DFW Awarded $35M from Department of Transportation for Zero-Carbon Utility Plant

(credit: DFW)

by | Jul 12, 2022

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(credit: DFW)

Dallas Fort Worth International Airport (DFW) was awarded a $35 million grant from the FAA and Department of Transportation to build a new zero carbon central utility plant.

The grant is part of a $1 billion bipartisan infrastructure law to fund improvements to airports across the US.

DFW is the first and largest carbon-neutral airport in the US. As part of reaching its goal of achieving net zero by 2030, DFW plans to construct a zero carbon electric central utility plant and replace its aging steam piping distribution system with a highly efficient hot water piping system. This addresses current and future heating and cooling demand, and improves resilience and maximizes efficiency. 

“The implementation of this new Zero Carbon Electric Central Utility Plant is a key component to DFW reaching its 2030 goal of achieving net zero carbon,” said Robert Horton, vice president environmental affairs at DFW Airport.

Other sustainable projects that airports are implementing include Hartsfield-Jackson Atlanta International Airport, which will cut its Scope 1 and 2 emissions by increasing energy efficiency through transitioning to all-electric building systems, adding energy retrofits and using proactive maintenance as part of its 2035 sustainable management plan.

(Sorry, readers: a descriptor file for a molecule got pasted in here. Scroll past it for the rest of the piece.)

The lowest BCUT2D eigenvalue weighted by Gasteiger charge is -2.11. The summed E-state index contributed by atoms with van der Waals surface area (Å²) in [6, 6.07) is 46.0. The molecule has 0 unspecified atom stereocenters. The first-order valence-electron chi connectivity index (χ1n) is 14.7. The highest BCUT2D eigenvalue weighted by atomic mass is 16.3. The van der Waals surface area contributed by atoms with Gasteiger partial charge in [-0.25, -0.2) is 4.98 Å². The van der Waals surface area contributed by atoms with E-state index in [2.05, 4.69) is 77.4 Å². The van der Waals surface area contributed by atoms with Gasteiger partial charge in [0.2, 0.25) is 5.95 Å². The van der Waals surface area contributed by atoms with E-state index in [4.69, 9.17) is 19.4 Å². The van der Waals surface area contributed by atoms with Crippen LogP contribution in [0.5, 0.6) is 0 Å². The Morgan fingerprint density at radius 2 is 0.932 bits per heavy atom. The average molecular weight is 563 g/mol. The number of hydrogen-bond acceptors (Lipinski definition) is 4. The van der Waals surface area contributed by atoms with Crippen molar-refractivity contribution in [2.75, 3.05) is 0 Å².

Last year, LaGuardia Airport’s Terminal B earned Leadership in Energy and Environmental Design (LEED) v4 Gold certification from the US Green Building Council (USGBC), making it the first airline terminal in the world to achieve this certification. Valued at $5.1 billion, the Terminal B redevelopment project is the largest public-private partnership in US aviation history. 

Additionally, a new feasibility study of the air cargo supply chain process at JFK International Airport makes a case for how a new, connected airport-wide Truck Flow Management System (TFMS) would improve cargo operations for truckers and airport personnel, and save time, money, and fuel. The study was conducted by Rutgers University’s Center for Advanced Infrastructure and Transportation (CAIT) and commissioned by GatewayJFK. 

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